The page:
Ruben Őstlund’s latest film savagely satirizes establishment complacency and self-regard, using the theme of modern art to reflect on the porous boundaries between civilization and barbarism.
The surprise winner at the Cannes Film Festival this year was The Square, a provocative and disturbing satire from Swedish writer-director Ruben Őstlund. Őstlund made a splash a few years ago with an excellent little film called Force Majeure, about a man whose split-second cowardice when his family is apparently threatened by an avalanche at a Swiss ski resort creates ever-increasing problems. That was a dark comedy of discomfort, but The Square widens that scope considerably, taking aim at the hypocrisy of the entire political and social order, and eliciting both laughs and gasps from the film’s audience.
Claes Bang plays Christian, the suave curator and public relations director of Stockholm’s modern art museum. Tall, dark, and handsome, with a slick public speaking delivery, Christian is excellent at keeping the museum on the cutting edge of art world prestige, as well as keeping its wealthy donors satisfied. At one speech announcing the museum’s latest high-profile installation, he stops reading his prepared written remarks, and talks off-the-cuff instead, successfully charming his audience. But in a previous scene we’ve witnessed him rehearsing that very ploy in private.
That latest art installation gives the film its title. “The Square” is a four by four meter quadrant set into the plaza in front of the museum. The idea is that those standing within that small space are obligated to say yes to any person asking for help, in other words to provide help to the best of his or her ability. There’s a lot of high-handed liberal rhetoric attached to the piece, which is funny because it’s essentially an empty space. A couple of spiky young social media experts hired by the museum to promote the piece say it’s too bland to attract much attention. Their idea of how to change that ends up causing a lot of trouble.
On the plaza, in which quite a few quite a few homeless beggars are routinely ignored by passers-by, Christian falls victim to a scam in which he defends a woman apparently fleeing an attacker, and has his pocket picked as a reward. He is able to track his stolen cell phone to an apartment building on the rough side of town, and then, on the suggestion of one of his young assistants, makes a spectacularly bad decision. He writes a letter saying he knows who did it, and demanding his phone and wallet be returned or else, and drops copies of this letter in every mail slot of every apartment in the building. This, of course, leads to unwanted consequences.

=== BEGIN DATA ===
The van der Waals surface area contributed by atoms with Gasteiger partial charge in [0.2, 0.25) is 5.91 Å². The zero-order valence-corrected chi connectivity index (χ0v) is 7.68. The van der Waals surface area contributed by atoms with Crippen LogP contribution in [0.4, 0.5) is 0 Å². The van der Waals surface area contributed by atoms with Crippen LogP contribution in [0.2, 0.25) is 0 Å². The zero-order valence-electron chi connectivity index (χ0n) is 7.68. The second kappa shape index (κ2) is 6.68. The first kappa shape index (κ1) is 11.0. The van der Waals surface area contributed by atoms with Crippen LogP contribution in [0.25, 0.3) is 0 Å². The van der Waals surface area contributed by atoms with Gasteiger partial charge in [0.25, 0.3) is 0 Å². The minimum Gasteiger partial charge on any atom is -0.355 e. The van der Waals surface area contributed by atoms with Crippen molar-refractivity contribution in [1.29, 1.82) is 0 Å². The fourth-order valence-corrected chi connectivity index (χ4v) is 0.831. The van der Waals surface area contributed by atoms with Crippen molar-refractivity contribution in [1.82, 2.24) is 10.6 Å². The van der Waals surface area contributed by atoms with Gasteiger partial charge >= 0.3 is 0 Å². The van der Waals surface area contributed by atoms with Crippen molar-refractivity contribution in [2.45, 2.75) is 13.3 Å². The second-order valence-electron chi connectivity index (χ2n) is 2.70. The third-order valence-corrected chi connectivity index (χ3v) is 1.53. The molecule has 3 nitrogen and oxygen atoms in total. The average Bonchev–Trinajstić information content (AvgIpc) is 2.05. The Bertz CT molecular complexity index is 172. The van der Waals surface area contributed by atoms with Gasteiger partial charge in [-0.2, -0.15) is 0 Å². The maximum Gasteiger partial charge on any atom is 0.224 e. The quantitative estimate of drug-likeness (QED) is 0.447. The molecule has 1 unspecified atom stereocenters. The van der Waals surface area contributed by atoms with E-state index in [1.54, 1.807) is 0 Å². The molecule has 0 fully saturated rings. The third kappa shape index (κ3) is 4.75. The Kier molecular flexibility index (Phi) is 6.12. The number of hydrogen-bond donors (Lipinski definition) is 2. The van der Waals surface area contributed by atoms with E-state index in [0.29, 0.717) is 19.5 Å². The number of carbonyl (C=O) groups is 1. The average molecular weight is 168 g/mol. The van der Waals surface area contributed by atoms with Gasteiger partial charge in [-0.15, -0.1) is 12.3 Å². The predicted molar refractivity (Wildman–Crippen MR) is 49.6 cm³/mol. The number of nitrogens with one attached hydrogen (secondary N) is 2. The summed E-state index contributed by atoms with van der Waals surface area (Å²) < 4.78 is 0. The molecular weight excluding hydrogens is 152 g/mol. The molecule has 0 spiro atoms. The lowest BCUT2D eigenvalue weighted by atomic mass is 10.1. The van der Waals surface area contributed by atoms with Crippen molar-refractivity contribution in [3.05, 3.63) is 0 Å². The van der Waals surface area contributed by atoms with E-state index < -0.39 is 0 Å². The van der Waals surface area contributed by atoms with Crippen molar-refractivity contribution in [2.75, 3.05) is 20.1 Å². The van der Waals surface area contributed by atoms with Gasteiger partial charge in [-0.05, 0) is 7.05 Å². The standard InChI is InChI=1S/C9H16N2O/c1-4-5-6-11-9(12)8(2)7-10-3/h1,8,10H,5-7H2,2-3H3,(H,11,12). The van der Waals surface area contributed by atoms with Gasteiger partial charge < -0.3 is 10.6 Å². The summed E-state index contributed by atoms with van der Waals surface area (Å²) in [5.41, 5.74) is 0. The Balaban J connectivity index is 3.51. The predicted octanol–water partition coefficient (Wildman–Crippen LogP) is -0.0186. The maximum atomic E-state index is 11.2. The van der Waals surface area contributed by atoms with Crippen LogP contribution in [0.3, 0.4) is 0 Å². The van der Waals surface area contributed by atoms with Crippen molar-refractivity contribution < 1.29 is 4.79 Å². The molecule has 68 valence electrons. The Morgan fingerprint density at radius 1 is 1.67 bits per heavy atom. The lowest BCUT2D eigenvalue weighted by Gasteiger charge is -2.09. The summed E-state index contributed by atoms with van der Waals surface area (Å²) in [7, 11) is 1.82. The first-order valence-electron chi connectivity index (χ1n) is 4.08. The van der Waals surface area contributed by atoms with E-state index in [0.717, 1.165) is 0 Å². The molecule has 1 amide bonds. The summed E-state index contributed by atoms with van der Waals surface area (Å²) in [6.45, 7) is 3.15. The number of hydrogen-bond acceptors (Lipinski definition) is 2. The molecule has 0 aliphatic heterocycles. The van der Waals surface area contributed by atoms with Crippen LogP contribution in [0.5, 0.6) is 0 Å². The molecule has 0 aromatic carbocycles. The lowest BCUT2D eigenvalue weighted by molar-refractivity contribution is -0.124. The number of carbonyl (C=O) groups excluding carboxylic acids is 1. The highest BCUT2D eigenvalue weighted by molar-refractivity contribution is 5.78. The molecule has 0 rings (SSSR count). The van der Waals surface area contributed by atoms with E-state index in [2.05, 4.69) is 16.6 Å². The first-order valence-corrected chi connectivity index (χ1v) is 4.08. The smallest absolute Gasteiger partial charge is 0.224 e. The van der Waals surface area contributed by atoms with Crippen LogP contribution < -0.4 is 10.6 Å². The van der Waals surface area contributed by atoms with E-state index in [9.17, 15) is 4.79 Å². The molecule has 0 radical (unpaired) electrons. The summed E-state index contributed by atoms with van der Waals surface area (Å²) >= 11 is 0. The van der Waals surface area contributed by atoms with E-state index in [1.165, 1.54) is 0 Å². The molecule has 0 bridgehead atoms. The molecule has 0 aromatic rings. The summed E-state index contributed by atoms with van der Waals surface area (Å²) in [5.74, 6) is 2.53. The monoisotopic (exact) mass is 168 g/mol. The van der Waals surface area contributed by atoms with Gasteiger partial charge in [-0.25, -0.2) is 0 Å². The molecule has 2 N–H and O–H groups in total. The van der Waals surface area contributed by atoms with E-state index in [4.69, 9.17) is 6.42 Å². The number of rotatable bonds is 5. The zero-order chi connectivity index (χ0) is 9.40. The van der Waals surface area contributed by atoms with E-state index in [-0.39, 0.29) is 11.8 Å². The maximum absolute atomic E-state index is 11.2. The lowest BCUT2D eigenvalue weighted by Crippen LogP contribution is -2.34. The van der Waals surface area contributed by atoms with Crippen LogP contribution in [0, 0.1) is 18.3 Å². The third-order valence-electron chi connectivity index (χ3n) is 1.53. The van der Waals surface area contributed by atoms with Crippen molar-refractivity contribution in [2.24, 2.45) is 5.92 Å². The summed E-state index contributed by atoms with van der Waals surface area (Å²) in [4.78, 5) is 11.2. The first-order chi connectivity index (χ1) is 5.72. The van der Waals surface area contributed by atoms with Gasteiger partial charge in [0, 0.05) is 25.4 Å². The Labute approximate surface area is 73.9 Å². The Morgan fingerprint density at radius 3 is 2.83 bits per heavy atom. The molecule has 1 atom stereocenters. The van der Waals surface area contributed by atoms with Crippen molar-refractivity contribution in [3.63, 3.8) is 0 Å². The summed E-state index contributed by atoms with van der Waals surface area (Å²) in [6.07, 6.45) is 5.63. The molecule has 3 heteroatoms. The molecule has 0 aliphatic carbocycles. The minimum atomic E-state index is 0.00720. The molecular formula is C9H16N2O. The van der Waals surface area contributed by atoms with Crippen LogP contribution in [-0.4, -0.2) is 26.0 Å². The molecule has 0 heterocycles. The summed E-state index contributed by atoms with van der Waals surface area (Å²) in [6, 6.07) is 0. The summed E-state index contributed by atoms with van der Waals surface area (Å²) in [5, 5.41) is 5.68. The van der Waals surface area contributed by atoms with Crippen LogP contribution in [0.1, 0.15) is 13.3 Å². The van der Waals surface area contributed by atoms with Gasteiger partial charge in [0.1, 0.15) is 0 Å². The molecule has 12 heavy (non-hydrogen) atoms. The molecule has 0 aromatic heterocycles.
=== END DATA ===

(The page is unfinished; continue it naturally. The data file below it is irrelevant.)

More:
Bang seems to me a perfect choice for the lead role of Christian. In the course of the film, Christian’s every shortcoming and habitual flaunting of male privilege is exposed, or comes under threat, and at the same time, Bang, a popular television star in Sweden, lends humor, pathos, and sympathy to the character. The reliable Elisabeth Moss is on hand as an American journalist who introduces Christian to yet more trouble.
As the museum and its curator get roughed up with embarrassment and scandal, we find that Ostlund’s target is not really the easy one of pretensions in the art world, but of the complacency of mainstream society in general, which gives lip service to liberal ideals while maintaining the status quo at all costs. A major set-piece in which a fashionable fundraising dinner is turned into a frightening ordeal by the antics of a performance artist pretending to be a savage ape-like predator, encapsulates The Square’s theme—the close proximity of prosperous first world civilization and outright barbarism. But Ostlund’s even-handed focus on the frailty and inward confusion of human beings keeps the comedy from becoming too bitter. The Square is a challenging and invigorating provocation.